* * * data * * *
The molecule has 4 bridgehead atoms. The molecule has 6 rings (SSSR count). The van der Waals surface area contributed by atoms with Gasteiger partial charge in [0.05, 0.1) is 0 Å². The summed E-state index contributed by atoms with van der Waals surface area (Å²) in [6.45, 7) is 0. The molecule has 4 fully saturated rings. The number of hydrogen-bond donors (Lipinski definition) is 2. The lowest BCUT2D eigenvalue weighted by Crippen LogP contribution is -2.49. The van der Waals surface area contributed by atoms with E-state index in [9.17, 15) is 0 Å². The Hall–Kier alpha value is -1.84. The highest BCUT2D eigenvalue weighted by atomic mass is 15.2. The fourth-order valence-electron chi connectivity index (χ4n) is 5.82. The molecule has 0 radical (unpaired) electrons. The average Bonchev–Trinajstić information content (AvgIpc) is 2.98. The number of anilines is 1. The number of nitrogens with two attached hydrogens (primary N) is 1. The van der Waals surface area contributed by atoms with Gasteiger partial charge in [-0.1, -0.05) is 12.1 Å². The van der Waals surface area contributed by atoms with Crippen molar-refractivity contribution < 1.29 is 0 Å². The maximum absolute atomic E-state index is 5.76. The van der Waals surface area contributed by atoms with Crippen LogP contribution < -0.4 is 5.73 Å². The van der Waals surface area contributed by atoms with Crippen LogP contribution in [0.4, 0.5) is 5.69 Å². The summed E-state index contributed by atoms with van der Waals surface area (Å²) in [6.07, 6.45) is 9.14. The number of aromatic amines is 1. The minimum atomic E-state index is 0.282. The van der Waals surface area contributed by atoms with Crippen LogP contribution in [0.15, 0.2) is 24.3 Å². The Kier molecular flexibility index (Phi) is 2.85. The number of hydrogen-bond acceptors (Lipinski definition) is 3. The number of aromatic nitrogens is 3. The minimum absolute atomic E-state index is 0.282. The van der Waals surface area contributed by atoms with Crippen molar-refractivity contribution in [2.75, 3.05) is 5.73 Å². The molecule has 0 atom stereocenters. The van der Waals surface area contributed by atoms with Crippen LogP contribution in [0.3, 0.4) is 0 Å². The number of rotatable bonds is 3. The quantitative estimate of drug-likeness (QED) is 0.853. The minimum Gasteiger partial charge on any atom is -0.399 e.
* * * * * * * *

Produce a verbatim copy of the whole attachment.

The molecule has 4 bridgehead atoms. The molecule has 6 rings (SSSR count). The van der Waals surface area contributed by atoms with Gasteiger partial charge in [0.05, 0.1) is 0 Å². The summed E-state index contributed by atoms with van der Waals surface area (Å²) in [6.45, 7) is 0. The molecule has 4 fully saturated rings. The number of hydrogen-bond donors (Lipinski definition) is 2. The lowest BCUT2D eigenvalue weighted by Crippen LogP contribution is -2.49. The van der Waals surface area contributed by atoms with E-state index in [9.17, 15) is 0 Å². The Hall–Kier alpha value is -1.84. The highest BCUT2D eigenvalue weighted by atomic mass is 15.2. The fourth-order valence-electron chi connectivity index (χ4n) is 5.82. The molecule has 0 radical (unpaired) electrons. The average Bonchev–Trinajstić information content (AvgIpc) is 2.98. The number of anilines is 1. The number of nitrogens with two attached hydrogens (primary N) is 1. The van der Waals surface area contributed by atoms with Gasteiger partial charge in [-0.1, -0.05) is 12.1 Å². The van der Waals surface area contributed by atoms with Crippen molar-refractivity contribution < 1.29 is 0 Å². The maximum absolute atomic E-state index is 5.76. The van der Waals surface area contributed by atoms with Crippen LogP contribution < -0.4 is 5.73 Å². The van der Waals surface area contributed by atoms with Crippen LogP contribution in [0.4, 0.5) is 5.69 Å². The summed E-state index contributed by atoms with van der Waals surface area (Å²) in [6.07, 6.45) is 9.14. The number of aromatic amines is 1. The minimum atomic E-state index is 0.282. The van der Waals surface area contributed by atoms with Crippen LogP contribution in [0.15, 0.2) is 24.3 Å². The Kier molecular flexibility index (Phi) is 2.85. The number of hydrogen-bond acceptors (Lipinski definition) is 3. The number of aromatic nitrogens is 3. The minimum absolute atomic E-state index is 0.282. The van der Waals surface area contributed by atoms with Crippen molar-refractivity contribution in [2.75, 3.05) is 5.73 Å². The molecule has 0 atom stereocenters. The van der Waals surface area contributed by atoms with Crippen LogP contribution in [0.3, 0.4) is 0 Å². The number of rotatable bonds is 3. The quantitative estimate of drug-likeness (QED) is 0.853. The minimum Gasteiger partial charge on any atom is -0.399 e.